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BU 4, Denver 3

BU puts Denver’s comeback bid on hold

Boston University goalie Kieran Millan makes one of his 35 saves, denying Denver’s Jason Zucker near the post during the second period of the Terriers’ win. Boston University goalie Kieran Millan makes one of his 35 saves, denying Denver’s Jason Zucker near the post during the second period of the Terriers’ win. (Matthew J. Lee/Globe Staff)
By Nancy Marrapese-Burrell
Globe Staff / October 16, 2011

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The University of Denver went into this weekend hoping to make an impression on the iron of Hockey East. On Friday night, the third-ranked ranked Pioneers certainly got Boston College’s attention, beating the top-ranked Eagles, 4-2. Last night, Denver’s sights were set on No. 8 Boston University.

But the Terriers turned the tables on their opponents from the WCHA, skating to a 4-3 victory in front of 5,930 at Agganis Arena. Denver hasn’t beaten BU since Nov. 26, 2004, and the Terriers have a 14-12-2 record in the series.

The game wasn’t without its hairy moments for the home team, which watched a 4-0 lead shrink dramatically in the third period.

“I thought one of the best parts about the game was once they did make it 4-3, we really competed hard,’’ said BU coach Jack Parker.

The Terriers’ first goal came at 10:54 of the opening period with the teams skating four a side. Freshman center Cason Hohmann made a nifty pass to Alex Chiasson, who drove from the left circle into the slot and lifted a forehand shot past the glove of Adam Murray (33 saves).

BU (2-1-0) erupted for three more tallies in the second, all coming on special teams. Just 19 seconds in, Murray fanned on an attempt to clear the puck behind the net during a Pioneers power play, and Corey Trivino pounced on it and jammed it into the net from just outside the right post to make it 2-0.

It was Trivino’s first career shorthanded strike and the third straight game in which he had scored a goal.

“I don’t think there’s any question that our best player up and down the lineup was Corey Trivino,’’ said Parker. “He was absolutely fabulous tonight again. He’s having a great start to this year and he’s just what we want him to be. He’s physical, he’s scoring goals, he’s playing great defensively, and he’s got it cooking pretty well.’’

BU added a second shorthanded goal on the same power play 43 seconds later. Sophomore pivot Charlie Coyle dished a pass from just inside the right side of the blue line, and sophomore Matt Nieto guided it past Murray for the 3-0 advantage.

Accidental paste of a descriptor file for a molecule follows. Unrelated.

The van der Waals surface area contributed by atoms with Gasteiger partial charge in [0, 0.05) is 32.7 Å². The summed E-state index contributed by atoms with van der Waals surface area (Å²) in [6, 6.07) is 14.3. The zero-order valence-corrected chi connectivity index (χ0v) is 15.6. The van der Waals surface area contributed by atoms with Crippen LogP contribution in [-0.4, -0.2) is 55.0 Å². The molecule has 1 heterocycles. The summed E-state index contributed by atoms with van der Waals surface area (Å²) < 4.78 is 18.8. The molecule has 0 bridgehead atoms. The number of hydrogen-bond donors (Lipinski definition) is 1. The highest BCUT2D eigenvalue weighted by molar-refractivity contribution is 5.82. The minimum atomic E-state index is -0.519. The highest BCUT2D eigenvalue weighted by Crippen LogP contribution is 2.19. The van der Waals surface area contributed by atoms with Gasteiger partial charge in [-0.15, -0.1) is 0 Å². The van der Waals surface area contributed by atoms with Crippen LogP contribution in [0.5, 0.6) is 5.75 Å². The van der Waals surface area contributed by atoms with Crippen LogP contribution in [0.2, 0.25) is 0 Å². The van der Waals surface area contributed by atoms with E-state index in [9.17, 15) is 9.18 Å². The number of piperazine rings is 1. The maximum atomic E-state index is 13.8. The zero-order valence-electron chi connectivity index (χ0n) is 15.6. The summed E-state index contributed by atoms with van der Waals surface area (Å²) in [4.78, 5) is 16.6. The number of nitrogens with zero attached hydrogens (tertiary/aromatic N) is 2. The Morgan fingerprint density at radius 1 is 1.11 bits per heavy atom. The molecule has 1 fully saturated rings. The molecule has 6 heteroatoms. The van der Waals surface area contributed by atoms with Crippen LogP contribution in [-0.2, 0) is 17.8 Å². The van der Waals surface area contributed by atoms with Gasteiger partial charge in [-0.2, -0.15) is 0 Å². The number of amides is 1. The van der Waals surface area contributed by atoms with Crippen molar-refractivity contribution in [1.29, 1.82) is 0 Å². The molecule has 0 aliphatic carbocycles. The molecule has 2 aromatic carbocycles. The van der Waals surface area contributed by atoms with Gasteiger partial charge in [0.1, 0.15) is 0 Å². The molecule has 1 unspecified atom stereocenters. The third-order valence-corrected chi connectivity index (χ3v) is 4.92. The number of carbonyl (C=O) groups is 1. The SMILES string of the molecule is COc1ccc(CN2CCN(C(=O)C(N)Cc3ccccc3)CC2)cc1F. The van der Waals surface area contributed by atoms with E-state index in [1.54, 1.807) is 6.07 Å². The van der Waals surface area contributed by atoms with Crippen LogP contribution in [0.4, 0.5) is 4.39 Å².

At 2:58, the Terriers picked up a power-play goal to make it a four-goal cushion. Sophomore defenseman Adam Clendening fired the puck down from the right point and it deflected off a Denver player. Junior left wing Wade Megan collected it in the low slot and backhanded it past Murray.

With about five minutes remaining in the period, Megan suffered a bruised left shoulder, which was already ailing, and he was led down the runway by a member of the training staff. But he did return, and Parker said he’s fine.

Senior Kieran Millan (35 saves) lost the shutout at 6:01 of the third when he surrendered a goal to Luke Salazar, his first of the season. That began the erosion of most of BU’s lead.

Millan gave up the second goal at 13:09 when defenseman John Lee beat him from long range, and Denver (1-1-0) closed to within a goal at 17:39 when Drew Shore scored with Murray on the bench for an extra attacker.

“We got selfish and stupid and that’s how they got their last two,’’ said Parker.

At 4-3, the Pioneers kept up the pressure, buzzing the BU net, and the Terriers couldn’t get an empty-netter, which Parker said they shouldn’t have been focusing on. What sealed it was a holding penalty on Denver left wing Beau Bennett with 18.1 seconds left, which sent the faceoff to the Pioneers’ end, and the Terriers were able to run out the clock.

“I thought the last penalty was the absolutely correct call,’’ said Parker. “That crept into our game last year and they want to make that a point of emphasis in college hockey and certainly a point of emphasis in our league. They already had an extra man and they didn’t need to interfere with us and they did. It was a big call to make and an important call to make.’’

Nancy Marrapese-Burrell can be reached at